From my perch overseas, I’ve also been watching the run-up to the government shutdown in Washington. At times, I have tried to explain it to bemused foreigners. Many of them think, mistakenly, that Americans are having an argument about the budget or the deficit. I have to put them straight: This is an attempt by one part of the U.S. political system to use the budgetary process to stop the implementation of a single law, the Affordable Care Act (“Obamacare”). If my interlocutors come from democratic countries, they then look puzzled.
…The Affordable Care Act passed both houses of Congress and was signed into law by the president. It was confirmed by the Supreme Court. The president who sponsored the health-care reform was then sent back to the White House after an election during which that reform was a major topic of debate.
Obamacare is the law, as confirmed by the executive, legislative and judicial branches of our political system. A portion of one of those branches is not now legally or morally empowered to change that law by holding other parts of the government hostage, no matter how strongly its members or their constituents feel. So how is it possible that so many Americans, including some who have been elected to Congress, no longer understand this principle, which is fundamental to our political system and vital to the functioning of democracies?…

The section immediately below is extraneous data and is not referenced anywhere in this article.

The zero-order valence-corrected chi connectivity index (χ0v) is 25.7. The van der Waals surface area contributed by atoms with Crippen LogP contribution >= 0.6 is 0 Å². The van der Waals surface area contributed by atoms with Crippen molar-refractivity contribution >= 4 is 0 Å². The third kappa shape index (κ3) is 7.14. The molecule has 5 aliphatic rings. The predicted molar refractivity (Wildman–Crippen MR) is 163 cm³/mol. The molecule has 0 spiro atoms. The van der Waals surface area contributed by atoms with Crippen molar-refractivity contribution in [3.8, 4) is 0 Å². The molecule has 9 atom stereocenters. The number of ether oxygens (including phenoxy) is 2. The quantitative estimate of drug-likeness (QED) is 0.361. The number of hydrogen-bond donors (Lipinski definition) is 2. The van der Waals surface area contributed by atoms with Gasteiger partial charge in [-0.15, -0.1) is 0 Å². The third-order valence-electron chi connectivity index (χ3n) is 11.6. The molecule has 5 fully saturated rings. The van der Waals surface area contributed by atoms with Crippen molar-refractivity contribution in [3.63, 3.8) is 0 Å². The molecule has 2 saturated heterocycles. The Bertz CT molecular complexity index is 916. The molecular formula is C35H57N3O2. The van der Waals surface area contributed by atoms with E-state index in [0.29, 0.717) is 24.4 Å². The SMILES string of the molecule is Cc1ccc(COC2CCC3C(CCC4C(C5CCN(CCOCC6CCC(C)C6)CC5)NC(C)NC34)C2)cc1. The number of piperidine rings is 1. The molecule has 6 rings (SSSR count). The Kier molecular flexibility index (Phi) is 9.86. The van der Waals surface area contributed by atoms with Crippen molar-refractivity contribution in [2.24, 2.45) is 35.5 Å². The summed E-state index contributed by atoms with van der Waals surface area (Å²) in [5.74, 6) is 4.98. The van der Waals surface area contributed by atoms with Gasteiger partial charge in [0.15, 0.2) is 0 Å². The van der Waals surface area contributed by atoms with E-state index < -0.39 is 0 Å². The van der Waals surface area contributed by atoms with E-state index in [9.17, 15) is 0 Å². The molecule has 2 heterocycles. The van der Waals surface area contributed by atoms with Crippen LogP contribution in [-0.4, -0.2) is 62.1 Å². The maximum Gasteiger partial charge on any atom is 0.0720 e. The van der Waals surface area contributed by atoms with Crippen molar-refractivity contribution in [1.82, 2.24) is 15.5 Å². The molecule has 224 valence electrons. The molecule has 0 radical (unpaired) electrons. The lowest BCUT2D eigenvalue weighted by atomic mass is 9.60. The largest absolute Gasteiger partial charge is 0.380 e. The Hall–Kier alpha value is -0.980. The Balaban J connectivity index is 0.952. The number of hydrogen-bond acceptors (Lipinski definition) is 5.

[B]ecause Americans, even irrational Americans, no longer use violence to achieve their goals, and because this process is still — just barely — taking place within the boundaries of those institutions and because the protagonists still observe the language — if not always the spirit — of the law, the result is peaceful. That is indeed impressive. But it is a narrow achievement.
Americans are paying a high price for this week’s events. The cost of shutting down the federal government, for a few days or even a few weeks, pales in comparison to the damage done to the credibility of the United States abroad — and the credibility of democracy itself.